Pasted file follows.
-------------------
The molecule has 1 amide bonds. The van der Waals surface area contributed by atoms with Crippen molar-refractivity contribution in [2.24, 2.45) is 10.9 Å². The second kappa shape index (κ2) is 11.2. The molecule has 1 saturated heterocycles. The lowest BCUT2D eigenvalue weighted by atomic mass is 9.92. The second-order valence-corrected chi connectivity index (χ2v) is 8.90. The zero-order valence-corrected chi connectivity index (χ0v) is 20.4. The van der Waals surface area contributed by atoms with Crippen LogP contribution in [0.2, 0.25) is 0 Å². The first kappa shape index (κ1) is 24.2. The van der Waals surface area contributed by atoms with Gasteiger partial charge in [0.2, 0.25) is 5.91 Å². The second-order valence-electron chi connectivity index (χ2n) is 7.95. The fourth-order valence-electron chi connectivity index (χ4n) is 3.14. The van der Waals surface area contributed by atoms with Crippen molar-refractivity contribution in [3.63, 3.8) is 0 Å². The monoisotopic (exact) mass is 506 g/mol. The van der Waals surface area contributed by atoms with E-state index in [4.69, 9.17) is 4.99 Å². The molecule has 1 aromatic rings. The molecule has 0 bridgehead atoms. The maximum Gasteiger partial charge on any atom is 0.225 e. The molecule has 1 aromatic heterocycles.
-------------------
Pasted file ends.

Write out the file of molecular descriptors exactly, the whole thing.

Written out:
The molecule has 1 amide bonds. The van der Waals surface area contributed by atoms with Crippen molar-refractivity contribution in [2.24, 2.45) is 10.9 Å². The second kappa shape index (κ2) is 11.2. The molecule has 1 saturated heterocycles. The lowest BCUT2D eigenvalue weighted by atomic mass is 9.92. The second-order valence-corrected chi connectivity index (χ2v) is 8.90. The zero-order valence-corrected chi connectivity index (χ0v) is 20.4. The van der Waals surface area contributed by atoms with Crippen LogP contribution in [0.2, 0.25) is 0 Å². The first kappa shape index (κ1) is 24.2. The van der Waals surface area contributed by atoms with Gasteiger partial charge in [0.2, 0.25) is 5.91 Å². The second-order valence-electron chi connectivity index (χ2n) is 7.95. The fourth-order valence-electron chi connectivity index (χ4n) is 3.14. The van der Waals surface area contributed by atoms with Crippen molar-refractivity contribution in [3.63, 3.8) is 0 Å². The monoisotopic (exact) mass is 506 g/mol. The van der Waals surface area contributed by atoms with E-state index in [4.69, 9.17) is 4.99 Å². The molecule has 1 aromatic rings. The molecule has 0 bridgehead atoms. The maximum Gasteiger partial charge on any atom is 0.225 e. The molecule has 1 aromatic heterocycles.